wanted to do was dig up bones in Lake Turkana, but instead I was
consigned to a lab sorting through fossil fragments that quite
frankly could have been stale gingerbread crumbs. I bagged them in
Ziplocs and labeled them so that whoever came by to sift through the
remains could identify whatever the hell it was they were looking
Let’s just say pursuing a career in Paleontology isn’t the most
lucrative path one can take, which is why I jumped on every
moneymaking opportunity there was to pay my bills. Twice a week I
even went to the sperm bank, I got more for those deposits than all
the interest I earned for the past two years in my high yield
savings account at Amalgamated Bank. There really wasn’t all that
much in my account to begin with, but hey. At first I told myself I
went down to the sperm bank to quench the anthropological thirst
inside of me and see what specimens loitered around, maybe I could
dig up a thesis just by paying enough visits. But of course, as much
as it pains me to admit, it was a totally gratifying experience
being there. Beating yourself off, in a doctor’s office, is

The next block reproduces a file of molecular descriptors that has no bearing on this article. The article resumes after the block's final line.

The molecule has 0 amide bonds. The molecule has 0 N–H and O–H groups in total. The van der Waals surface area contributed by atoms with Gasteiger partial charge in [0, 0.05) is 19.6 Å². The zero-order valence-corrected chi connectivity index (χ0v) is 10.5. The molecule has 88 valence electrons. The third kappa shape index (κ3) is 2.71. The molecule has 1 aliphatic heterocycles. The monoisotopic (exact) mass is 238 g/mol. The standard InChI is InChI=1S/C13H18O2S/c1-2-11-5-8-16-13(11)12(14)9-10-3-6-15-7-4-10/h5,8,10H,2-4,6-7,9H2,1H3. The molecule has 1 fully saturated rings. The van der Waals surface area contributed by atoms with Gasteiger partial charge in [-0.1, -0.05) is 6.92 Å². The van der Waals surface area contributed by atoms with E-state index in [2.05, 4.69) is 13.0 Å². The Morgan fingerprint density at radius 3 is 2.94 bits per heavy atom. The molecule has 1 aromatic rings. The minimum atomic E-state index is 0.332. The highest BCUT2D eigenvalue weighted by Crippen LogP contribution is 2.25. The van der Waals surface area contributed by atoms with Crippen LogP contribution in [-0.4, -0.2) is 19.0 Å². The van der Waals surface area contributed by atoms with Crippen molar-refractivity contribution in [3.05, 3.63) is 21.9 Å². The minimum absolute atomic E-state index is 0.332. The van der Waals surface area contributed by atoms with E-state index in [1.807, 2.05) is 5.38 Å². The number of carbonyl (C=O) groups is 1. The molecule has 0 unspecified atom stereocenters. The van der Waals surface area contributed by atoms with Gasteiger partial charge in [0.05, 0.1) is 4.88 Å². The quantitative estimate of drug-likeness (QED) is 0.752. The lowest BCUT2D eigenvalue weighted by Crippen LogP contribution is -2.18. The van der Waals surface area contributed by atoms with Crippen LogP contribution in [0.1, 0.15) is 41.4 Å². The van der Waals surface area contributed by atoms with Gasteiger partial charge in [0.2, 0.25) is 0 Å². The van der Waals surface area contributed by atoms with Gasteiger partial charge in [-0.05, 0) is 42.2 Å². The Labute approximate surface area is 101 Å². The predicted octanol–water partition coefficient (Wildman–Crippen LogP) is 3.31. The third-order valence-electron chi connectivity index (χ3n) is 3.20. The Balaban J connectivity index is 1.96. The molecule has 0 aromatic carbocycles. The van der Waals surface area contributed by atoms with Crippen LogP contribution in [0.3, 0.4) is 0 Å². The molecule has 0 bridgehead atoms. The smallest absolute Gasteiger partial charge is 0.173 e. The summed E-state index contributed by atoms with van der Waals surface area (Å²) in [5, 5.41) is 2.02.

addictive. The possibility that the nurse might accidentally open
the door with my pants felled around my ankles heightens the
pleasure more so than cutting off circulation to your neck. It’s
different for everybody, but I know what floats my boat. Ooh, it
sends shivers down my spine just thinking about it, although I’ve
never been so lucky. Nurses ought to work on their bedside manner,
but that’s just one guy’s opinion.
I’d grown tired of giving museum walking tours. Actually, I was
afraid that the Curator could really revoke my fossil-hunting
license if I continued to horn in on his turf. The museum had a very
strict policy when it came to profiteering off their patronage. Plus
they were pissed that I still hadn’t returned their plaster of paris
Homo rudolphensis molar mouthpiece. You could say that’s where part
of the trouble began. All I wanted to do was see how Granny would
look if I pulled the old switcheroo on her fake teeth.
After Verizon shut off my phone for the second time I decided to
answer an ad pinned up outside of the Dean’s office. Big money
digging up bones. Had the ad been posted anywhere else I may
have been skeptical. I was hard up for cash so I was willing to do
whatever I could, within reason; the allure of being a hired hand in
something broadly related to my profession got my juices going. I
celebrated by making a pit stop at the sperm bank before heading to
the docks where, according to the ad, the interview would be held.
A deft breeze tussling the low mast sails sounded something like